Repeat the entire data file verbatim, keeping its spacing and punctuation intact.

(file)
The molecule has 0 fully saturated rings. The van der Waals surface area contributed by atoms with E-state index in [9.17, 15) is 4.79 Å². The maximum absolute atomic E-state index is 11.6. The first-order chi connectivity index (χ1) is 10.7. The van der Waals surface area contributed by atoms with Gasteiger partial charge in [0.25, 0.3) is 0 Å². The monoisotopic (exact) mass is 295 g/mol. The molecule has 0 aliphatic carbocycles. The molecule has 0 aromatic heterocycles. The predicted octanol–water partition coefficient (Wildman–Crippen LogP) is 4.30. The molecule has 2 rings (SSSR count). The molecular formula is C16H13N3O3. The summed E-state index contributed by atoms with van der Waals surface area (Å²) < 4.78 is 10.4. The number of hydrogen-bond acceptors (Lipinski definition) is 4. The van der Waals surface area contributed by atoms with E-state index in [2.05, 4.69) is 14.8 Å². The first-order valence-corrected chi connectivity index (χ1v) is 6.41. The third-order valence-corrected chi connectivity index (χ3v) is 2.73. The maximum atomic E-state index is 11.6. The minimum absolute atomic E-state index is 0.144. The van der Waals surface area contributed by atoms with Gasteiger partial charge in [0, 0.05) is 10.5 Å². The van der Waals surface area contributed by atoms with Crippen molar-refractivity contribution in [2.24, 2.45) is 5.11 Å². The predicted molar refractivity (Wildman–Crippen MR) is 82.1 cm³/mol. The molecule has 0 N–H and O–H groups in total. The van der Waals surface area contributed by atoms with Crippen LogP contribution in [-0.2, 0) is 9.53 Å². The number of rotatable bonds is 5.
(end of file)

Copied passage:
The molecule has 0 fully saturated rings. The van der Waals surface area contributed by atoms with E-state index in [9.17, 15) is 4.79 Å². The maximum absolute atomic E-state index is 11.6. The first-order chi connectivity index (χ1) is 10.7. The van der Waals surface area contributed by atoms with Gasteiger partial charge in [0.25, 0.3) is 0 Å². The monoisotopic (exact) mass is 295 g/mol. The molecule has 0 aliphatic carbocycles. The molecule has 0 aromatic heterocycles. The predicted octanol–water partition coefficient (Wildman–Crippen LogP) is 4.30. The molecule has 2 rings (SSSR count). The molecular formula is C16H13N3O3. The summed E-state index contributed by atoms with van der Waals surface area (Å²) < 4.78 is 10.4. The number of hydrogen-bond acceptors (Lipinski definition) is 4. The van der Waals surface area contributed by atoms with E-state index in [2.05, 4.69) is 14.8 Å². The first-order valence-corrected chi connectivity index (χ1v) is 6.41. The third-order valence-corrected chi connectivity index (χ3v) is 2.73. The maximum atomic E-state index is 11.6. The minimum absolute atomic E-state index is 0.144. The van der Waals surface area contributed by atoms with Gasteiger partial charge in [0, 0.05) is 10.5 Å². The van der Waals surface area contributed by atoms with Crippen molar-refractivity contribution in [2.24, 2.45) is 5.11 Å². The predicted molar refractivity (Wildman–Crippen MR) is 82.1 cm³/mol. The molecule has 0 N–H and O–H groups in total. The van der Waals surface area contributed by atoms with Crippen LogP contribution in [-0.2, 0) is 9.53 Å². The number of rotatable bonds is 5.